*Ley lines are straight alignments drawn between various historic structures and prominent landmarks. The idea was developed in early 20th-century Europe, with ley line believers arguing that these alignments were recognised by ancient societies that deliberately erected structures along them. Since the 1960s, members of the Earth Mysteries movement and other “esoteric” traditions have commonly believed that such ley lines demarcate the flow of “earth energies” and serve as guides for alien spacecraft. Archaeologists note that there is no evidence that ley lines were a recognised phenomenon among ancient European societies and that attempts to draw them typically rely on linking together structures that were built in different historical periods. [Ley Lines – Wikipedia]
Pantheism is the belief that God and the universe are identical. Pantheism derives from the Greek pan, meaning “all or everything” and theos, meaning “god or divine” – ‘everything is god, everything is divine.” Thus, believing that nature is God, for pantheists there is no distinction that raises the value of the spiritual above that of the material creation. Thus they worship gross objects as spiritual and have no knowledge of a transcendental God and reality beyond the material world. Pantheists believe that everyday reality is identical with the divine or trancendental realm, or that all things compose an all-encompassing, ever-present god or goddess.
Pantheist belief does not recognize a distinct personal god, but instead characterizes a broad range of doctrines which describe various types of relationships between material “reality” and divinity. Pantheistic concepts date back thousands of years, and pantheistic elements have been identified in various religious traditions. Pantheism is often (correctly) viewed as a non-religious or atheistic philosophical position. By equating the universe – which is seen as the totality of all existence – and God as being identical, they deny the personality and transcendental existence of God. Pantheists are not unlike your ordinary garden variety materialists, in that they do not recognize that there is another energy – spiritual energy – which transcends the material energy.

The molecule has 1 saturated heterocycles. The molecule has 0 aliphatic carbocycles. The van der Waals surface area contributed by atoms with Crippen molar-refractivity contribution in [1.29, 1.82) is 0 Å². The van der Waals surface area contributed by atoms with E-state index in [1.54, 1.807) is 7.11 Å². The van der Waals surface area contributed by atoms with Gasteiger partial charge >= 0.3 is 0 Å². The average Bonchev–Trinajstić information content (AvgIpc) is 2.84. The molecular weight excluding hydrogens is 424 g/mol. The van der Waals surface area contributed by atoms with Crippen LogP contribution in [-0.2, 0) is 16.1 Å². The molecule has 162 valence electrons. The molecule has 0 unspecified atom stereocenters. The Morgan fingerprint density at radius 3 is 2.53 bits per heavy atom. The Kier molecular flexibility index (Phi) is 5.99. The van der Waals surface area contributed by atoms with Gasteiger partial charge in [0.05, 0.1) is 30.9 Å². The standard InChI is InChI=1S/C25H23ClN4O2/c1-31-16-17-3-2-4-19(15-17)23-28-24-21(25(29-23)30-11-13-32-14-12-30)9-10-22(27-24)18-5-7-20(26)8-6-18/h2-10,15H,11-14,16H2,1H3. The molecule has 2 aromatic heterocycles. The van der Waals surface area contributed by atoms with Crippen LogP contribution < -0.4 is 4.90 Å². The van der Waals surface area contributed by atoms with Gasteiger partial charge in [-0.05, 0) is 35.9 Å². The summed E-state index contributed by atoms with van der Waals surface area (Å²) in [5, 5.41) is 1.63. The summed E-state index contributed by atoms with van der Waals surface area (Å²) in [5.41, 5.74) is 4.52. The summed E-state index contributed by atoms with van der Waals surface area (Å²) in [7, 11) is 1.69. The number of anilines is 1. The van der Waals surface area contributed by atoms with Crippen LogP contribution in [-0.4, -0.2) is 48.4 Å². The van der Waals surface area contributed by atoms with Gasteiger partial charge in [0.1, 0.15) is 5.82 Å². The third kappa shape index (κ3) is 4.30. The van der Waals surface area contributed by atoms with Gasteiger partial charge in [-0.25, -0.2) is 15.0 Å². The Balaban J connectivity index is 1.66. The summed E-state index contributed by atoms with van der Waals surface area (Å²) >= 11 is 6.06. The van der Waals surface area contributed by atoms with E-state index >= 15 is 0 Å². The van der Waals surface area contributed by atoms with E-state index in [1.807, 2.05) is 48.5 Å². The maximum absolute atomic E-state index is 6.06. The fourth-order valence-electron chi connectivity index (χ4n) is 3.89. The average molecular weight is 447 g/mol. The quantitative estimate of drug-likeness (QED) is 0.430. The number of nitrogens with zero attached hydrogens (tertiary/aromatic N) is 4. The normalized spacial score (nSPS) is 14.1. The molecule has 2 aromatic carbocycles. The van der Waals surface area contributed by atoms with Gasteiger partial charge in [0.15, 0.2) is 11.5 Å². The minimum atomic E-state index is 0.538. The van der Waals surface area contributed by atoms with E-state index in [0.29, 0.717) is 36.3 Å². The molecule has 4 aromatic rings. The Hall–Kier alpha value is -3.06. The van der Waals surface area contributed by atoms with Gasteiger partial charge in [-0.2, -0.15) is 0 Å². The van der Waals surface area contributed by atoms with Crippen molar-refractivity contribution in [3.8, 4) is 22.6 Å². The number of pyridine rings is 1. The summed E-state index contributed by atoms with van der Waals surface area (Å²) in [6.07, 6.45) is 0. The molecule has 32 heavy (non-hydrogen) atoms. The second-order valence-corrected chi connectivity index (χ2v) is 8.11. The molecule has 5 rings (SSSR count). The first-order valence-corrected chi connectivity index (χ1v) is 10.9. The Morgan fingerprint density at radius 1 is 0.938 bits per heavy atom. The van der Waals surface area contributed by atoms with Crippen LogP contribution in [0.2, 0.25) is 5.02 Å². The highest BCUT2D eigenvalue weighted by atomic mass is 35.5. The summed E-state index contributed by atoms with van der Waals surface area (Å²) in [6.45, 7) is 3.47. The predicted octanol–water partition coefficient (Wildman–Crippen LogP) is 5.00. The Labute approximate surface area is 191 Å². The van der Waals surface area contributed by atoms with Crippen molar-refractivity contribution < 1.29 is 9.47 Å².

In the Bhagavad-gita, Krishna makes a clear distinction between, material nature, the living entities, and the Supreme Lord who is the controller of both the inferior and superior energies.
Earth, water, fire, air, ether, mind, intelligence and false ego—altogether these eight comprise My separated material energies. Besides this inferior nature, O mighty-armed Arjuna, there is a superior energy of Mine, which are all living entities who are struggling with material nature and are sustaining the universe.
Of all that is material and all that is spiritual in this world, know for certain that I am both its origin and dissolution. O conquerer of wealth [Arjuna], there is no Truth superior to Me. Everything rests upon Me, as pearls are strung on a thread.
Monism is the idea that “it’s all one” – everyone and everything is God. Monism is ultimately no different to polytheism – if everyone and everything is ultimately God, then there is no one supreme being to be worshipped by all others. The monist doesn’t need to worship anybody else – he is the one and only god. In Kali-yuga, the Supreme Lord instructed Lord Shiva, in his role as Sankaracharya, to teach monism, also called mayavada philosophy or impersonalism.
Sankaracarya and Monist or Mayavada Philosophy
Lord Shiva informed his wife Parvati: the mayavada philosophy is impious. It is covered Buddhism. My dear Parvati, in the form of a brahmana in Kali-yuga I teach this imagined mayavada philosophy. In order to cheat the atheists, I describe the Supreme Personality of Godhead to be without form and without qualities. Similarly, in explaining Vedanta I describe the same mayavada philosophy in order to mislead the entire population toward atheism by denying the personal form of the Lord.